Olga the snow leopard educated visitors at the Cincinnati Zoo for 20 years before coming to Miami's Robert A. Hefner Museum of Natural History. She was unveiled during Alumni Weekend (all photos by Jeff Sabo).
Olga the snow leopard educated visitors at the Cincinnati Zoo for 20 years before coming to Miami's Robert A. Hefner Museum of Natural History. She was unveiled during Alumni Weekend (all photos by Jeff Sabo).

Snow leopard begins a new legacy at Miami University

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Olga the snow leopard

With few museums in the world having snow leopards on display, it’s even more rare to find one on a university campus. At Miami University, Olga the snow leopard has joined a growing zoological resource for students.

Olga was born in Toledo and spent most of her life at the Cincinnati Zoo. She educated people of all ages for 20 years before coming to Miami’s Robert A. Hefner Museum of Natural History.

The museum has several other cat specimens that are already mounted, including a lion, tigers, jaguars and a leopard. Olga’s display - tentatively called Cat Mountain - is still a work in progress.

In addition to the taxidermy mounts, Steve Sullivan, director of the Hefner Museum, says the museum will develop discovery trunks that engage students in learning about big cats and the conservation issues that surround them. These trunks will contain specimens and other objects, as well as lesson plans. They will be available to loan for area educators. Among the educational objects will be big cat skulls.

“Printed scans of Olga’s skull will be physically accessible to students,” said Sullivan. “Due to their rarity and delicacy, that’s something that can’t usually be handled.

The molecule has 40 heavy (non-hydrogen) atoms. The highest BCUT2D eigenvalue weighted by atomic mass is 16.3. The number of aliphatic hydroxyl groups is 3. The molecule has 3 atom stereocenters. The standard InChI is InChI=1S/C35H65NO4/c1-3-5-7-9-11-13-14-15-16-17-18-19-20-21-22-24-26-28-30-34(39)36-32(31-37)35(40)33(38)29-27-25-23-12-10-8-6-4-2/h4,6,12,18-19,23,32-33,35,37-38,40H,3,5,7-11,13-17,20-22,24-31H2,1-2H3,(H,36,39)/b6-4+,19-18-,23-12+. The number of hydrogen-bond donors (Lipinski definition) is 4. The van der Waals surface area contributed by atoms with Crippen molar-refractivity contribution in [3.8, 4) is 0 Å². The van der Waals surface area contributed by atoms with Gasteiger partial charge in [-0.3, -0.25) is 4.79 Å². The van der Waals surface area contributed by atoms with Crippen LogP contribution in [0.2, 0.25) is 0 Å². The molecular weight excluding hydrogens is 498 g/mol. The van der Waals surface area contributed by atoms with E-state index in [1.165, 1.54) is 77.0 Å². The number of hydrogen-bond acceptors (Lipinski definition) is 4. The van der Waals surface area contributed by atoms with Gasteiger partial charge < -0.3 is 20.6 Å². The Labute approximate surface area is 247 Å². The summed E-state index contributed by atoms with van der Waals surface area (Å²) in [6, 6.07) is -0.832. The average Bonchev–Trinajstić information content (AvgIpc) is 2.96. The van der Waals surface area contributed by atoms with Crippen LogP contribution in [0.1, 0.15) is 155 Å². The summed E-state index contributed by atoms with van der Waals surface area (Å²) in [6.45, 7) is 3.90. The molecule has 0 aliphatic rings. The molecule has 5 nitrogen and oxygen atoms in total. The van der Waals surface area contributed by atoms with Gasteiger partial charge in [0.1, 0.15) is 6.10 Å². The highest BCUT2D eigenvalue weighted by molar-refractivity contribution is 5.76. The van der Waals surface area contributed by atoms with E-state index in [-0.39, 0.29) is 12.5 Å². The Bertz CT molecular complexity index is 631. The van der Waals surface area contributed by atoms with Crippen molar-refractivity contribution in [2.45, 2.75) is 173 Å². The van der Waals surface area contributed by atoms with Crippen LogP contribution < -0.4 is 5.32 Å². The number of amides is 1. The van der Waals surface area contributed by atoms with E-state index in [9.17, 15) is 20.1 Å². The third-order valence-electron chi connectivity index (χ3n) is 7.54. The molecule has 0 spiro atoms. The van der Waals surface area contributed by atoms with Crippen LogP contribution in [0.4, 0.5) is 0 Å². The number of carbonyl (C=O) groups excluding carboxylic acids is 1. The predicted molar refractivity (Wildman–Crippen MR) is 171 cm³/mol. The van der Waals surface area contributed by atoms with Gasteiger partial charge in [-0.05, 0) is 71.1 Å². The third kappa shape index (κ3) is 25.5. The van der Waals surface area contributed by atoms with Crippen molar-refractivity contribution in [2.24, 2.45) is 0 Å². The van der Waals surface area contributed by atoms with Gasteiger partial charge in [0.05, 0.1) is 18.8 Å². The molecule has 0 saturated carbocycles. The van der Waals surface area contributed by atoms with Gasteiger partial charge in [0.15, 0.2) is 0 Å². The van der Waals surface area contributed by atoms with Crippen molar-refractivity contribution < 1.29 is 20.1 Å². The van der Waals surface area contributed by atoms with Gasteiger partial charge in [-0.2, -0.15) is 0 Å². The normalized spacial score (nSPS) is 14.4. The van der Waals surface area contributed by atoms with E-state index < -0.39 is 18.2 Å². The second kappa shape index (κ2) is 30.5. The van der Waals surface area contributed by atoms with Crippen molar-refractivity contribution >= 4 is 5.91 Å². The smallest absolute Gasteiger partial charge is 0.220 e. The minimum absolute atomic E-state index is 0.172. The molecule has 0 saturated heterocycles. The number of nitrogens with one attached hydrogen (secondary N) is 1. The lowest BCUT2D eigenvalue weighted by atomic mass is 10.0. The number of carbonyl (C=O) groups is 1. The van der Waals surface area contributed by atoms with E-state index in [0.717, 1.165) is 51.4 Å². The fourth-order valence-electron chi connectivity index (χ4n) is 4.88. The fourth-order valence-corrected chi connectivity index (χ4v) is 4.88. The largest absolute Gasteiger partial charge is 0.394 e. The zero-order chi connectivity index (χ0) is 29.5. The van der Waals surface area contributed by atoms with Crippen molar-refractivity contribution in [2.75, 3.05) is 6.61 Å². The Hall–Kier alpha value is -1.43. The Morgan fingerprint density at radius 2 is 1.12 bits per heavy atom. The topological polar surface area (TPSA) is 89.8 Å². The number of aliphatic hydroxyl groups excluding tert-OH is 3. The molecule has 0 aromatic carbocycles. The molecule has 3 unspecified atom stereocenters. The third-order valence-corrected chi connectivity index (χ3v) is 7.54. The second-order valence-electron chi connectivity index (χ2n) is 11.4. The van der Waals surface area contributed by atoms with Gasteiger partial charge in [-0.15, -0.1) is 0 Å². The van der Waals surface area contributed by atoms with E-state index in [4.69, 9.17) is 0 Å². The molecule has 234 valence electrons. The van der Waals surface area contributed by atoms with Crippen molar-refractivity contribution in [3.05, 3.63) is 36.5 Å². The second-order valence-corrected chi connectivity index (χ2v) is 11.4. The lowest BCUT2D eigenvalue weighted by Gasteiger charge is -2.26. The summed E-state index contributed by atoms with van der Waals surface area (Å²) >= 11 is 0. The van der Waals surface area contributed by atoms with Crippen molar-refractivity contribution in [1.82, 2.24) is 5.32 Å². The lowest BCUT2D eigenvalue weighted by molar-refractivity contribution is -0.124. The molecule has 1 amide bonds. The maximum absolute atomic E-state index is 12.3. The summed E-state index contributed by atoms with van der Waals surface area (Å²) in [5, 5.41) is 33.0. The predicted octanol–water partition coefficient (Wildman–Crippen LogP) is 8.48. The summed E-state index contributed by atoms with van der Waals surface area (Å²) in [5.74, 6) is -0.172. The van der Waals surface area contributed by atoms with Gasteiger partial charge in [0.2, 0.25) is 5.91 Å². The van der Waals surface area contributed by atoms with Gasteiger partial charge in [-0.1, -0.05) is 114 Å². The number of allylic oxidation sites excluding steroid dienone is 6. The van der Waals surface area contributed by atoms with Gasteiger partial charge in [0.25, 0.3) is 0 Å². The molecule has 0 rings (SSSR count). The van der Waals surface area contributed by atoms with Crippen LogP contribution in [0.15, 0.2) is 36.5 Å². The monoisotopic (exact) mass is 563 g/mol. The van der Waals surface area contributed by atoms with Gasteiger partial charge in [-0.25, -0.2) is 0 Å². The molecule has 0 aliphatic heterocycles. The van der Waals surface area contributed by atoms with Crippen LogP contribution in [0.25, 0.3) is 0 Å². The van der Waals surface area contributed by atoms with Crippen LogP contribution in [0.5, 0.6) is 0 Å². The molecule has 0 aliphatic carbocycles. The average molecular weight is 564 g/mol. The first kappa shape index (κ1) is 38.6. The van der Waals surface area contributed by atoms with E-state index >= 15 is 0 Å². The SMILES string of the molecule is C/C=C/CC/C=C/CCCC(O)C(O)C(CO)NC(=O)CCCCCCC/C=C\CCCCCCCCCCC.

“Olga now has a lasting legacy at Miami University,” said Sullivan.

Snow leopards are carnivores and famous inhabitants of the Himalayan Mountains. There are an estimated 4,500-7,500 living in the wild and even fewer in captivity, which is one reason why the exhibit at the Hefner Museum is so unique.

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Other species in the Cat Mountain display.

The museum has a structural light scanner that is operated by students to create the 3-D skulls. Sullivan says the museum is working with students in computer science, software design, art and education. Students are involved in all aspects of museum work, including exhibit design and curriculum development.

The opportunity for Cat Mountain is a combination of planning, vision and luck. When Olga became available several years ago, the former museum director worked with private donors to fund her preservation. The other cats were donated to the museum by a family.

Sullivan says Cat Mountain is a created counterpoint to the museum’s ungulate (hooved mammal) exhibit, aptly named Hoofs, Horns, Antlers and Claws.

Olga’s donors William and Ellen Camm (Miami ’73), her caretaker at the Cincinnati Zoo and taxidermist David Might (Miami ’84) spoke at her unveiling during Miami’s Alumni Weekend earlier this month.

Olga will engage generations of student and families in learning about remote ecosystems and how we, in Ohio, are connected to these places, Sullivan said.